• Sunbury project overhead wire gantries around Calder Park are wider, to make way for future station.

Craigieburn and Upfield lines

  • Bridge over Western Ring Road in 1993, constructed with room for two tracks but presently only one side used.
  • Alignment provided for platform three at Craigieburn during electrification project 2006.

North-eastern suburbs

Doncaster line

  • Cutting built down centre of Eastern Freeway in 1975, starting from Victoria Park station. Filled in shortly after. No concrete, just dirt.
  • Some bridges Jolimont to Clifton Hill are built with abutments for a third track; Victoria Park's third track is used as a siding.

Hurtsbridge line

Some provision is made for duplication in sections Heidelberg - Rosanna and Greensborough - Eltham, with some bridges and other earthworks completed.

Eastern suburbs

Ringwood, Lilydale and Belgrave lines

  • Bridge abutments constructed, south side Burnley to Camberwell both exclusive, provision for fourth track - provided approx. 1920
  • Box Hill platform 1 - was used for short while during construction in 1983, since left unused but available for future fourth track.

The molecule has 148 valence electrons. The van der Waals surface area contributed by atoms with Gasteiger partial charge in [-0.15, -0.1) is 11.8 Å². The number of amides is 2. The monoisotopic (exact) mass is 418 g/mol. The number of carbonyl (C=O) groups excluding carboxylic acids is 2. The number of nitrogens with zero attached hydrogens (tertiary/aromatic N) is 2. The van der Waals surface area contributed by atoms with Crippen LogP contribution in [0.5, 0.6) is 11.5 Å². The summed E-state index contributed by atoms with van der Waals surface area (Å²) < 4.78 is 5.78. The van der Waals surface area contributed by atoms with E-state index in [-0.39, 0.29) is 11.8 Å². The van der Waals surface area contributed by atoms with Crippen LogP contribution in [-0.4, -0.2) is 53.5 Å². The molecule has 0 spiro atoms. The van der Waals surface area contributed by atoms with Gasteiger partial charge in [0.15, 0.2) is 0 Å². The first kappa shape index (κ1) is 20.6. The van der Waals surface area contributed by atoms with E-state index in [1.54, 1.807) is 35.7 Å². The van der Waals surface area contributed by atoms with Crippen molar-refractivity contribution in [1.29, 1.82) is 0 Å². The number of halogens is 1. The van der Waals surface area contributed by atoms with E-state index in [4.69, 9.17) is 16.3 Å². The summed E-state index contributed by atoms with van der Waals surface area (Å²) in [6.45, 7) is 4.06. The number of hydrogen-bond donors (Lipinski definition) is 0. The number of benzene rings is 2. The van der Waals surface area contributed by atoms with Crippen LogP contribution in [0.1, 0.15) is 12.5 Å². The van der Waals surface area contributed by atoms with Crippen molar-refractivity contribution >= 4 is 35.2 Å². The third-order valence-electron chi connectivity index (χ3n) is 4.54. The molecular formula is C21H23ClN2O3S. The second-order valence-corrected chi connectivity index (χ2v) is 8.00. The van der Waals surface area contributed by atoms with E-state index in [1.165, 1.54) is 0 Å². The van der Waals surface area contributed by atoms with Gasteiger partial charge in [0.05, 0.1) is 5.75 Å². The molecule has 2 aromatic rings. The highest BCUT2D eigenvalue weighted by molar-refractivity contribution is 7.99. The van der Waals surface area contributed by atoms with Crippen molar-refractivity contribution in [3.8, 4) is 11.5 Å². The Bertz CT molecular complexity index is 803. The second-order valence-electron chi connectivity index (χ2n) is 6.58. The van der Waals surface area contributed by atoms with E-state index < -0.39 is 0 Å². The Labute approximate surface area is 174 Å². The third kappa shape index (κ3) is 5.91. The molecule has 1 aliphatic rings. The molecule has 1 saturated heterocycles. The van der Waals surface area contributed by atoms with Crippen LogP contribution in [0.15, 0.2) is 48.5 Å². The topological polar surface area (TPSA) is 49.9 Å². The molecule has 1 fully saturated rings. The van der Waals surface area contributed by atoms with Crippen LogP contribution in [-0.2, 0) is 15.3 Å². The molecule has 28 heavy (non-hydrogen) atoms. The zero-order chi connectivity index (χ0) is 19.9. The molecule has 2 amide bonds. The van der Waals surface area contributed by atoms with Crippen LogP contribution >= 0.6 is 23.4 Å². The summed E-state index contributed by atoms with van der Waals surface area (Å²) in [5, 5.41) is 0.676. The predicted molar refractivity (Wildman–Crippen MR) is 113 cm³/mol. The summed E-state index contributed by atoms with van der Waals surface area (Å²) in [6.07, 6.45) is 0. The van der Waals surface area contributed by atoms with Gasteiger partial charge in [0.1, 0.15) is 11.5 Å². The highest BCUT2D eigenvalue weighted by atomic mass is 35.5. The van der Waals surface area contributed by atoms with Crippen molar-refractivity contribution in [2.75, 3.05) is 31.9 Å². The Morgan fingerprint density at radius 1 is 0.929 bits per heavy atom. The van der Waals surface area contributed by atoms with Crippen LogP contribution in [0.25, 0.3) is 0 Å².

• Middleborough Road bridge and through Laburnam station - outside tracks laid, alignment designed with room for third track down the middle
  • Nunawading may have provision for a third track on the south side of the new alignment, though it is not clear.
  • Bridge over Eastlink, between Heatherdale and Ringwood, is designed for additional tracks both north and south sides, though some changes to overhead gantry supports would need to be made for the south alignment.

Alamein and Glen Waverley lines

  • Overhead wires Ashburton (now Alamein) to Eastmalvern may be designed with intent to match the c1940 Ashworth plan to run double track between those two points.

South-eastern suburbs

Frankston and Stony Point line

  • Triplication project Caulfield to Mordialloc was started/stopped a few times; result third track to Moorabbin in service, third track alignment west side under Dane Rd bridge and space provided for third track through Wickham Rd roundabout (up line is centred, down line offset east, therefore room for new line west side), and a handful of overhead gantries - perhaps a third - are spaced to allow for the future third track.
  • Down side Frankston, provision for second track on inside of curve between Frankston and Leawarra under three road bridges.

Pakenham and Cranbourne line

  • North Road bridge over line just southeast of Huntingdale station, has provision for additional third track.